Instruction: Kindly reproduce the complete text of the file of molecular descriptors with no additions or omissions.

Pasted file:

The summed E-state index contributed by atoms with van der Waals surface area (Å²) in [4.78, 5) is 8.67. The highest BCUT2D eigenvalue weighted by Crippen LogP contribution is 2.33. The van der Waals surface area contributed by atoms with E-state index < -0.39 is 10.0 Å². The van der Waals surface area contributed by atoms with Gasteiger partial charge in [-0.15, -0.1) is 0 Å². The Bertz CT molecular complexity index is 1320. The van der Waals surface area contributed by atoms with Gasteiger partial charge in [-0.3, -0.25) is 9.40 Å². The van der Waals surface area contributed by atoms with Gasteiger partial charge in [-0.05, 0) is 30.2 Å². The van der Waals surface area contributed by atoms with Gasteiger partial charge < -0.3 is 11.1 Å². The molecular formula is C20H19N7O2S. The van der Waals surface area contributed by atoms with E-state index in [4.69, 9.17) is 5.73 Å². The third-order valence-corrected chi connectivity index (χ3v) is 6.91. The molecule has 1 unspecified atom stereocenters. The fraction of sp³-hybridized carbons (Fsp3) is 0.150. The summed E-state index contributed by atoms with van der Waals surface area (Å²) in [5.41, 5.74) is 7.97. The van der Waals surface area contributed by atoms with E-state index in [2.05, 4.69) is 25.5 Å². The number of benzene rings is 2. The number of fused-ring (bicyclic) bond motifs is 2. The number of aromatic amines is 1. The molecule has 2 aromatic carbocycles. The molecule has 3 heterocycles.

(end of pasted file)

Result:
The summed E-state index contributed by atoms with van der Waals surface area (Å²) in [4.78, 5) is 8.67. The highest BCUT2D eigenvalue weighted by Crippen LogP contribution is 2.33. The van der Waals surface area contributed by atoms with E-state index < -0.39 is 10.0 Å². The van der Waals surface area contributed by atoms with Gasteiger partial charge in [-0.15, -0.1) is 0 Å². The Bertz CT molecular complexity index is 1320. The van der Waals surface area contributed by atoms with Gasteiger partial charge in [-0.3, -0.25) is 9.40 Å². The van der Waals surface area contributed by atoms with Gasteiger partial charge in [-0.05, 0) is 30.2 Å². The van der Waals surface area contributed by atoms with Gasteiger partial charge < -0.3 is 11.1 Å². The molecular formula is C20H19N7O2S. The van der Waals surface area contributed by atoms with E-state index in [4.69, 9.17) is 5.73 Å². The third-order valence-corrected chi connectivity index (χ3v) is 6.91. The molecule has 1 unspecified atom stereocenters. The fraction of sp³-hybridized carbons (Fsp3) is 0.150. The summed E-state index contributed by atoms with van der Waals surface area (Å²) in [5.41, 5.74) is 7.97. The van der Waals surface area contributed by atoms with E-state index in [2.05, 4.69) is 25.5 Å². The number of benzene rings is 2. The number of fused-ring (bicyclic) bond motifs is 2. The number of aromatic amines is 1. The molecule has 2 aromatic carbocycles. The molecule has 3 heterocycles.